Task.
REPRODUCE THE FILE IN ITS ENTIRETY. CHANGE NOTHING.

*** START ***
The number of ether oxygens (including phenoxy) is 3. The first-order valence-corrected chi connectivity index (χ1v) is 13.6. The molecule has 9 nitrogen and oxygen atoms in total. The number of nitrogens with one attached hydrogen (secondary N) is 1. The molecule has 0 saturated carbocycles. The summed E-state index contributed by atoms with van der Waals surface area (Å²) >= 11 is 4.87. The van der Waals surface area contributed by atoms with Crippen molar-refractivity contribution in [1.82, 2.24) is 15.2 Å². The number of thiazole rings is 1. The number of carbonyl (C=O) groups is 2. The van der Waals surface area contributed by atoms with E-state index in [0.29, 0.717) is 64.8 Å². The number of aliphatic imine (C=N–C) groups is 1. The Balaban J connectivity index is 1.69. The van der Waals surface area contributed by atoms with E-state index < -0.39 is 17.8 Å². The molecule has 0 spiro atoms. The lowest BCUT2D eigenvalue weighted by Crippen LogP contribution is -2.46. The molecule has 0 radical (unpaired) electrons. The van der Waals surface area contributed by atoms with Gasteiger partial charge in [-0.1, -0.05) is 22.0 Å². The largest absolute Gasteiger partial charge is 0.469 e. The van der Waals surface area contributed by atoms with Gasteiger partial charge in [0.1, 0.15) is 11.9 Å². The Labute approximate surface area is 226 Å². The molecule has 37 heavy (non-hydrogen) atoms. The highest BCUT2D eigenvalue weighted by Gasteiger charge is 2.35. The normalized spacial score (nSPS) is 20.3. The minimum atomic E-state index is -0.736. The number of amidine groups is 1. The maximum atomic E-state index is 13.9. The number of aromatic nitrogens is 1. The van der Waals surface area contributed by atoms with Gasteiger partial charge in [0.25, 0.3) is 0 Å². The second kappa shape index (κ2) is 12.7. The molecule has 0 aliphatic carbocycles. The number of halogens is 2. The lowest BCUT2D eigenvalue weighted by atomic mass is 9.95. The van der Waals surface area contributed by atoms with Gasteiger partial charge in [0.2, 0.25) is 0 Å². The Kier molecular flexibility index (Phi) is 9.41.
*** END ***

The number of ether oxygens (including phenoxy) is 3. The first-order valence-corrected chi connectivity index (χ1v) is 13.6. The molecule has 9 nitrogen and oxygen atoms in total. The number of nitrogens with one attached hydrogen (secondary N) is 1. The molecule has 0 saturated carbocycles. The summed E-state index contributed by atoms with van der Waals surface area (Å²) >= 11 is 4.87. The van der Waals surface area contributed by atoms with Crippen molar-refractivity contribution in [1.82, 2.24) is 15.2 Å². The number of thiazole rings is 1. The number of carbonyl (C=O) groups is 2. The van der Waals surface area contributed by atoms with E-state index in [0.29, 0.717) is 64.8 Å². The number of aliphatic imine (C=N–C) groups is 1. The Balaban J connectivity index is 1.69. The van der Waals surface area contributed by atoms with E-state index < -0.39 is 17.8 Å². The molecule has 0 spiro atoms. The lowest BCUT2D eigenvalue weighted by Crippen LogP contribution is -2.46. The molecule has 0 radical (unpaired) electrons. The van der Waals surface area contributed by atoms with Gasteiger partial charge in [-0.1, -0.05) is 22.0 Å². The largest absolute Gasteiger partial charge is 0.469 e. The van der Waals surface area contributed by atoms with Gasteiger partial charge in [0.1, 0.15) is 11.9 Å². The Labute approximate surface area is 226 Å². The molecule has 37 heavy (non-hydrogen) atoms. The highest BCUT2D eigenvalue weighted by Gasteiger charge is 2.35. The normalized spacial score (nSPS) is 20.3. The minimum atomic E-state index is -0.736. The number of amidine groups is 1. The maximum atomic E-state index is 13.9. The number of aromatic nitrogens is 1. The van der Waals surface area contributed by atoms with Gasteiger partial charge in [0.25, 0.3) is 0 Å². The second kappa shape index (κ2) is 12.7. The molecule has 0 aliphatic carbocycles. The number of halogens is 2. The lowest BCUT2D eigenvalue weighted by atomic mass is 9.95. The van der Waals surface area contributed by atoms with Gasteiger partial charge in [0.2, 0.25) is 0 Å². The Kier molecular flexibility index (Phi) is 9.41.